Half Truths: God said it. I believe it. That settles it.

From July 30, 2017
Rev. Shawn Coons


We’re on the home stretch of our Half-Truths series, where we look at sayings that are commonly associated with Christianity, often said by Christians, but when we examine these sayings we find that they aren’t quite as true or as Christian as they appear.

This morning, we are looking at “God said it. I believe it. That settles it.”

And when we look at this saying at face value, I’m tempted to call it a whole truth. Taken simply, it’s hard to argue with. God said it. I believe it. That settles it.  In the Presbyterian tradition we place a strong emphasis on the sovereignty of God.  God is the ultimate power in the universe, the ultimate authority. God is our creator and the power and force within and throughout creation.  So if God speaks, then who are we, who is anyone, to contradict God.

Furthermore, we believe that because of sin, because we are imperfect people, that are judgment is off. It’s not completely gone, or unreliable. But in our tradition we believe that we will make mistakes, we will choose the wrong course of action, believe things that are lies.

Peanuts

So if God says something, if God who is supreme tells us something, then we have no standing to say that God is wrong and we are right. God said it. I believe it. That settles it.  It’s kind of like parenting.  I think there comes a time for every mother, for every father, when they tell their child to do something. The child responds with, “Why?” and we could go into the details about why that’s the best thing for them to do right now, and eventually they will see that even if they don’t know. But instead when they say, “Why do I have to do that?” we respond with, “Because I said so.”

Now, I will be the first to admit that there are times when I have said that and it is simply because I didn’t want to argue, I said it just to end the discussion. But often for parents, we say that because we have years of experience and knowledge and living and we can see that what we’ve asked them to do is the best thing for them, but there is no way we can convince our children of that.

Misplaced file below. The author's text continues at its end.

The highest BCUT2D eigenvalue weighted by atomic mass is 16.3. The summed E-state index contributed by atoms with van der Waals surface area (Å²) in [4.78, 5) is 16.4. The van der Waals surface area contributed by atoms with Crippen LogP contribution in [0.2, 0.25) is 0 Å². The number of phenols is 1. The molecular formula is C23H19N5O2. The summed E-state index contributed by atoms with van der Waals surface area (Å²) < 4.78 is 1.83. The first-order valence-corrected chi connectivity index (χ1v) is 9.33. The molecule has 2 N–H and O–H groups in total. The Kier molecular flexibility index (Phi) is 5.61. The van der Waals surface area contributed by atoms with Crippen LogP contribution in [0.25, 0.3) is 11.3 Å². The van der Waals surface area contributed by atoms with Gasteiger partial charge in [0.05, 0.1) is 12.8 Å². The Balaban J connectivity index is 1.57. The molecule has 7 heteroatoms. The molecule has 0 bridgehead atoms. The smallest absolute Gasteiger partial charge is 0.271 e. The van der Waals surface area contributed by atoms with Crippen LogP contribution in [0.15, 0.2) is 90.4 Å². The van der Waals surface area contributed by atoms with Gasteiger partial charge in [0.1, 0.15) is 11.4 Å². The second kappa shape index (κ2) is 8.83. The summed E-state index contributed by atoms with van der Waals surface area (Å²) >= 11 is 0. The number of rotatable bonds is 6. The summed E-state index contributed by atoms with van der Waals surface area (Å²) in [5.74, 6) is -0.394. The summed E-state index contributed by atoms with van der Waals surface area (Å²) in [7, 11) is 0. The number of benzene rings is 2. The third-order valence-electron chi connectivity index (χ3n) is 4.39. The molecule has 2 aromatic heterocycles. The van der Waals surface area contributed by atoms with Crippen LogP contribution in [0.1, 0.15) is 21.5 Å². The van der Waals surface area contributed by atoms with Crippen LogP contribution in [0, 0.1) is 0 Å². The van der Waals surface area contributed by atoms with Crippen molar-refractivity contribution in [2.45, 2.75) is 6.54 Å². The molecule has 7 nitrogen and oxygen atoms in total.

So when a mother tells her son “Because I said so” what she means is you’ll have to trust me and my authority that this is for the best, and someday you will understand why getting a tattoo of Rihanna on your face isn’t a great long-term decision.

In that sense, “God said it. I believe it. That settles it,” expresses something we need to keep in mind. As Christians there should be time where our Christian faith corrects us.  There should be times where our natural instinct or decision is to do or say one thing, but when we think about how our faith guides us, we reconsider and change our course because of what God wants for us. 

I’ve always liked this Peanuts cartoon, because I think it expresses a fundamental posture that Christians should take.  “Has it ever occurred to you that you may be wrong?”  We should constantly be measuring and adjusting and correcting what we do, what we say, how we spend our time and money, based on what our faith teaches.

When God speaks, we listen, and we obey.  So God said it. That settles it. I believe it.  How can that be a half-truth?  I want to suggest to you that while the plain statement may be more true than not, how we use it often renders it half true (or less).  So how does this get used?

If you are visiting today. If you don’t know much about Christianity and Christians, I want to let you in on a little secret. Sometimes Christians disagree with one another about matters of faith.  There are times when we don’t see eye to eye on something, when well-meaning, faithful and intelligent questions disagree on matter of Christian practice or doctrine.

It can be about how we worship, God and politics, family life, marriage, abortion, capital punishment, or a whole host of other things. Many times, Christians discuss these differences well. We listen, we try to understand where the other person is coming from, we listen to how their experience and understanding of God and the Bible led them to believe what they believe. Other times, we trade talking points, sound bites, and Bible verses back and forth without really listening. And at some point, someone gets frustrated and says something like, “Well, that’s what the Bible says, and so I guess you don’t believe in the Bible.” Or “I’m sorry if you don’t like what Scripture says, but it’s right there on the page.”  Or “God said it. I believe it. That settles it.”

And that’s meant to be the end of the conversation. We’ve gone to the Bible and so there is no more room for discussion. But what if that’s not the way it’s supposed to be.  Watch this video from Rachel Held Evans:

The Bible doesn’t always speak with one clear voice. How many thousands of Christian denominations do we have, that read various parts of the Bible differently? Now we are at the heart of the matter, how do we read the Bible?  How can Christians disagree on what the Bible says? Isn’t God’s word written clearly and simply in the pages of scripture? Don’t we just have to read it, believe it, and that settles it?

Well, let’s get to our second lesson for today.  This is from Mark chapter 2, and we join Jesus and his followers on the Sabbath.  The Jewish Sabbath was a day of rest, instituted by God at creation in Genesis chapter 1, further rules for the Sabbath were written in Leviticus and Deuteronomy.  And one of the biggest prohibitions for the Sabbath was work.  It was well understood that God had said that no work whatsoever was to be done on the Sabbath.  Food would be prepared ahead of time, just to avoid the need to get a meal ready this breaking the commandment not to work on the Sabbath.